Microdosers that combine psilocybin and lion’s mane also contain vitamin B3, also known as niacin. Niacin improves the absorption of psilocybin and lion’s mane, and is thought to enhance the effects of these mushrooms.
To better characterize the effects of these combinations on well-being, the researchers included participants microdosing psilocybin along with lion’s mane and niacin.
This study consisted of 953 psilocybin microdosers and 180 non-microdosers. Participants completed a series of questionnaires and tasks on their mobile devices at the start of the study and one month after recruitment.
This assessment included self-report questionnaires to assess mood and symptoms of anxiety, depression, and stress. The researchers also assessed cognitive function and psychomotor skills related to physical movements that require cognitive processing.
The researchers found that microdosers showed greater improvement in mood and reduced symptoms of depression, anxiety, and stress during the study period than non-microdosers.
These positive effects of microdosing were seen in all participants, regardless of whether they used psilocybin alone or a combination of psilocybin and lion’s mane, or psilocybin, lion’s mane and niacin.
In addition, microdosing psilocybin led to improvements in mental health and mood across age groups, gender groups, and individuals with or without mental health problems.
The only exception was the female microdosers, who showed greater reductions in depressive symptoms than the men.
The researchers also found that older microdosers improved more on a psychomotor test than non-microdosers, but not cognitive function. This effect was mainly related to older participants over 55 years of age who used the combination of psilocybin, lion’s mane and niacin.
In conclusion, the results of this study add to existing evidence on the beneficial effects of microdosing psilocybin on mental health and mood, including for people with mental health problems.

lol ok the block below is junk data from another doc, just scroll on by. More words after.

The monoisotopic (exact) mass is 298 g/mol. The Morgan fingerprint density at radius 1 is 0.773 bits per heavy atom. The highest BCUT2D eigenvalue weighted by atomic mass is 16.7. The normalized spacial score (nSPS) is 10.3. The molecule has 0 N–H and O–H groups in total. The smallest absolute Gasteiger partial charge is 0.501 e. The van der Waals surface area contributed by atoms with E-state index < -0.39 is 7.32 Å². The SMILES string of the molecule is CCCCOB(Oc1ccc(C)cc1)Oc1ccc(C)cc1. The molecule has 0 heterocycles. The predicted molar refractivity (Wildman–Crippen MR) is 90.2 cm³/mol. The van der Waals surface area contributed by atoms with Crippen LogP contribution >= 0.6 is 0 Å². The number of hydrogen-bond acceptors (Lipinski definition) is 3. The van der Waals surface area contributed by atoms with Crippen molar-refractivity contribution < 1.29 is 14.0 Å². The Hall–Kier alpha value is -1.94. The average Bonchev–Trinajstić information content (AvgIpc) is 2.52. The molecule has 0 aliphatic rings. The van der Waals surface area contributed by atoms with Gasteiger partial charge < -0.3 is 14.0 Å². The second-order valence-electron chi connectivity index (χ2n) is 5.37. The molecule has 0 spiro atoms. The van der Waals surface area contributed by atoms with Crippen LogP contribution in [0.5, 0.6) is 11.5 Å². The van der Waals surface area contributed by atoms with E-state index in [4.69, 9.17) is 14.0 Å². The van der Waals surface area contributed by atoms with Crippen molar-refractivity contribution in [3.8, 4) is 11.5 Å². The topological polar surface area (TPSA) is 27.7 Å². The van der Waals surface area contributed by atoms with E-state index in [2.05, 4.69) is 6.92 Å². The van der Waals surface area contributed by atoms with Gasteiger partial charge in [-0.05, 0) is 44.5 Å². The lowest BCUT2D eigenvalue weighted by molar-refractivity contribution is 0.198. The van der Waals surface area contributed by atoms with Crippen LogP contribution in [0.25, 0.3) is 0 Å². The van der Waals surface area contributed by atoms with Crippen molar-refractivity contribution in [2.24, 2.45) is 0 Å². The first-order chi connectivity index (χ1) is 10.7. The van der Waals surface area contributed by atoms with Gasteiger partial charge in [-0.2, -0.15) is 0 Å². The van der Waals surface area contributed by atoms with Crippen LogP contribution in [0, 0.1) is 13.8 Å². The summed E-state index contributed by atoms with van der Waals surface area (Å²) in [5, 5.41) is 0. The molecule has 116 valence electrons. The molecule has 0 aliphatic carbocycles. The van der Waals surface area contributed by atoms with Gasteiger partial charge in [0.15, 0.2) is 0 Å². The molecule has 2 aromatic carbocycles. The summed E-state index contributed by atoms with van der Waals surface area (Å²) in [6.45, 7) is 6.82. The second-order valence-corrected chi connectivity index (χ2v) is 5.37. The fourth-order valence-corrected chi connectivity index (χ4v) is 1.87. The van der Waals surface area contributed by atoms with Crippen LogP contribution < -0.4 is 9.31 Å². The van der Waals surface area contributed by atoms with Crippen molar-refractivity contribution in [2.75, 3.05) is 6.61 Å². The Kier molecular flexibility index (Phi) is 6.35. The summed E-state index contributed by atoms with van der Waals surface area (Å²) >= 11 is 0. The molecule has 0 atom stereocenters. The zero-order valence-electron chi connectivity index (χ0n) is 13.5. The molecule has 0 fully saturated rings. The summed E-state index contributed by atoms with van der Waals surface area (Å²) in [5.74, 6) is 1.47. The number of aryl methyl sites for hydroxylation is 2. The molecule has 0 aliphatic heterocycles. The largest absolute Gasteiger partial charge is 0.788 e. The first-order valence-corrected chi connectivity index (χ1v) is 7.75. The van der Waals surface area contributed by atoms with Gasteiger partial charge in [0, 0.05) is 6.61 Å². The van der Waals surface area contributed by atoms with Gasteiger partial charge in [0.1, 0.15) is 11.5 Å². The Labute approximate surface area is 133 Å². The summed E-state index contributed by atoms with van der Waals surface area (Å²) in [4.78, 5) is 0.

Although the study had a large sample size, the number of people in different subgroups based on age, sex, and substances used for microdosing was relatively small. Thus, these findings need to be replicated with larger sample sizes.
Dr. Balazs Szigeti, a postdoctoral researcher at Imperial College London, also noted that the study used a control group, but placebo effects in the microdosing group cannot be ruled out.
Dr. Sigeti explained:
“This study used a natural history control condition, meaning there was no treatment in the control group. It’s a poor control condition, but it’s certainly better than having no control groups, as in observational studies.”
“Compared to this poor control, microdosers showed some improvements, mostly with moderate effect sizes. This means that the magnitude of the improvements was only small at most scales. Therefore, this study helps to determine whether microdosing in uncontrolled/poorly controlled studies shows some benefits,” – he continued.
“The main weakness of the study is the lack of a placebo control. Therefore, it is unclear whether the source of this improvement is positive expectation or the pharmacological action of microdosing,” he noted.
“So far, there have been several placebo-controlled studies of microdosing, with mixed results. Due to the lack of scientific consensus and great public interest, I hope that this area of research will grow in the coming years to clarify this question.
– Dr. Balázs Szigeti